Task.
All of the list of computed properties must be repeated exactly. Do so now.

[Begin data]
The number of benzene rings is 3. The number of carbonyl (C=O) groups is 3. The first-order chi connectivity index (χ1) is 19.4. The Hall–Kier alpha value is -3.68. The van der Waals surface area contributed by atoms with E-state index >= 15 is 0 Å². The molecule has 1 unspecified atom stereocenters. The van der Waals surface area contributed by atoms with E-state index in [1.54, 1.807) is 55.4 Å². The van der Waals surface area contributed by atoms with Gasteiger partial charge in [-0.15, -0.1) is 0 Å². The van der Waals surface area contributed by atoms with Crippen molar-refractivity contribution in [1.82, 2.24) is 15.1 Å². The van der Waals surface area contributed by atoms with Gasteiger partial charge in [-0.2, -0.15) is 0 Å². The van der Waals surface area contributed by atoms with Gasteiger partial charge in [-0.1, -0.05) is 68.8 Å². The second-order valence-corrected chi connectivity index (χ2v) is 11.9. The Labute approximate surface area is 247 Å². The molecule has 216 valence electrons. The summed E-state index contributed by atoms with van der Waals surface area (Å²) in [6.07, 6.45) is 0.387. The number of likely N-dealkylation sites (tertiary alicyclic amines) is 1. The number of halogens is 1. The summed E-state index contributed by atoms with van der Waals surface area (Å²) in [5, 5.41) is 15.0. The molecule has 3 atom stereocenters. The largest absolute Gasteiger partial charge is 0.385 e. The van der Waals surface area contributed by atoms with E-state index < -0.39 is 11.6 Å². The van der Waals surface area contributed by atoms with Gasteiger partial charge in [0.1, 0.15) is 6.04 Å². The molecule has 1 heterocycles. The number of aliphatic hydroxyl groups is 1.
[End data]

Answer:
The number of benzene rings is 3. The number of carbonyl (C=O) groups is 3. The first-order chi connectivity index (χ1) is 19.4. The Hall–Kier alpha value is -3.68. The van der Waals surface area contributed by atoms with E-state index >= 15 is 0 Å². The molecule has 1 unspecified atom stereocenters. The van der Waals surface area contributed by atoms with E-state index in [1.54, 1.807) is 55.4 Å². The van der Waals surface area contributed by atoms with Gasteiger partial charge in [-0.15, -0.1) is 0 Å². The van der Waals surface area contributed by atoms with Crippen molar-refractivity contribution in [1.82, 2.24) is 15.1 Å². The van der Waals surface area contributed by atoms with Gasteiger partial charge in [-0.2, -0.15) is 0 Å². The van der Waals surface area contributed by atoms with Gasteiger partial charge in [-0.1, -0.05) is 68.8 Å². The second-order valence-corrected chi connectivity index (χ2v) is 11.9. The Labute approximate surface area is 247 Å². The molecule has 216 valence electrons. The summed E-state index contributed by atoms with van der Waals surface area (Å²) in [6.07, 6.45) is 0.387. The number of likely N-dealkylation sites (tertiary alicyclic amines) is 1. The number of halogens is 1. The summed E-state index contributed by atoms with van der Waals surface area (Å²) in [5, 5.41) is 15.0. The molecule has 3 atom stereocenters. The largest absolute Gasteiger partial charge is 0.385 e. The van der Waals surface area contributed by atoms with E-state index < -0.39 is 11.6 Å². The van der Waals surface area contributed by atoms with Gasteiger partial charge in [0.1, 0.15) is 6.04 Å². The molecule has 1 heterocycles. The number of aliphatic hydroxyl groups is 1.